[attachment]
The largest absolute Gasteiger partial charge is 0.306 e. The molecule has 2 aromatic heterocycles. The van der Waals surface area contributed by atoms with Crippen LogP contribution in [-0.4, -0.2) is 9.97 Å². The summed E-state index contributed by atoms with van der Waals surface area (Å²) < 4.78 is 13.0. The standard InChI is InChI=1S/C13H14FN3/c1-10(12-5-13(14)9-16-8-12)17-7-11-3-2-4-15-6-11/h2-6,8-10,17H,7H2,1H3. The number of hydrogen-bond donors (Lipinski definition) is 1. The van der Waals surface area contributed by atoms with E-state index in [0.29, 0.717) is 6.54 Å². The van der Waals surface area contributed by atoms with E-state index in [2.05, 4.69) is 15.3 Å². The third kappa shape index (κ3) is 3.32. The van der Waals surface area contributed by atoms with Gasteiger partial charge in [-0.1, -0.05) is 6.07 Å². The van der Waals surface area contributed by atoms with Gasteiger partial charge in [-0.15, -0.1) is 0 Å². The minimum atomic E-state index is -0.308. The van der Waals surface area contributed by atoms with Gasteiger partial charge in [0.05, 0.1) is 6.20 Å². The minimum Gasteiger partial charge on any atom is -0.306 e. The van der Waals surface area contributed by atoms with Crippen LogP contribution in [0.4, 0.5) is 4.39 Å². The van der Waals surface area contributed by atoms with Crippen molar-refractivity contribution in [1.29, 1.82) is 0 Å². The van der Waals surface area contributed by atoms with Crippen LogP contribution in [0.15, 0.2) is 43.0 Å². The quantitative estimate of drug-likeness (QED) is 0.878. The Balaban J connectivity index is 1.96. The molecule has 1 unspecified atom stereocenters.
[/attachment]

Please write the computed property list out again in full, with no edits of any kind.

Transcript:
The largest absolute Gasteiger partial charge is 0.306 e. The molecule has 2 aromatic heterocycles. The van der Waals surface area contributed by atoms with Crippen LogP contribution in [-0.4, -0.2) is 9.97 Å². The summed E-state index contributed by atoms with van der Waals surface area (Å²) < 4.78 is 13.0. The standard InChI is InChI=1S/C13H14FN3/c1-10(12-5-13(14)9-16-8-12)17-7-11-3-2-4-15-6-11/h2-6,8-10,17H,7H2,1H3. The number of hydrogen-bond donors (Lipinski definition) is 1. The van der Waals surface area contributed by atoms with E-state index in [0.29, 0.717) is 6.54 Å². The van der Waals surface area contributed by atoms with E-state index in [2.05, 4.69) is 15.3 Å². The third kappa shape index (κ3) is 3.32. The van der Waals surface area contributed by atoms with Gasteiger partial charge in [-0.1, -0.05) is 6.07 Å². The van der Waals surface area contributed by atoms with Gasteiger partial charge in [-0.15, -0.1) is 0 Å². The minimum atomic E-state index is -0.308. The van der Waals surface area contributed by atoms with Gasteiger partial charge in [0.05, 0.1) is 6.20 Å². The minimum Gasteiger partial charge on any atom is -0.306 e. The van der Waals surface area contributed by atoms with Crippen LogP contribution in [0.4, 0.5) is 4.39 Å². The van der Waals surface area contributed by atoms with Crippen molar-refractivity contribution in [1.29, 1.82) is 0 Å². The van der Waals surface area contributed by atoms with Crippen LogP contribution in [0.15, 0.2) is 43.0 Å². The quantitative estimate of drug-likeness (QED) is 0.878. The Balaban J connectivity index is 1.96. The molecule has 1 unspecified atom stereocenters.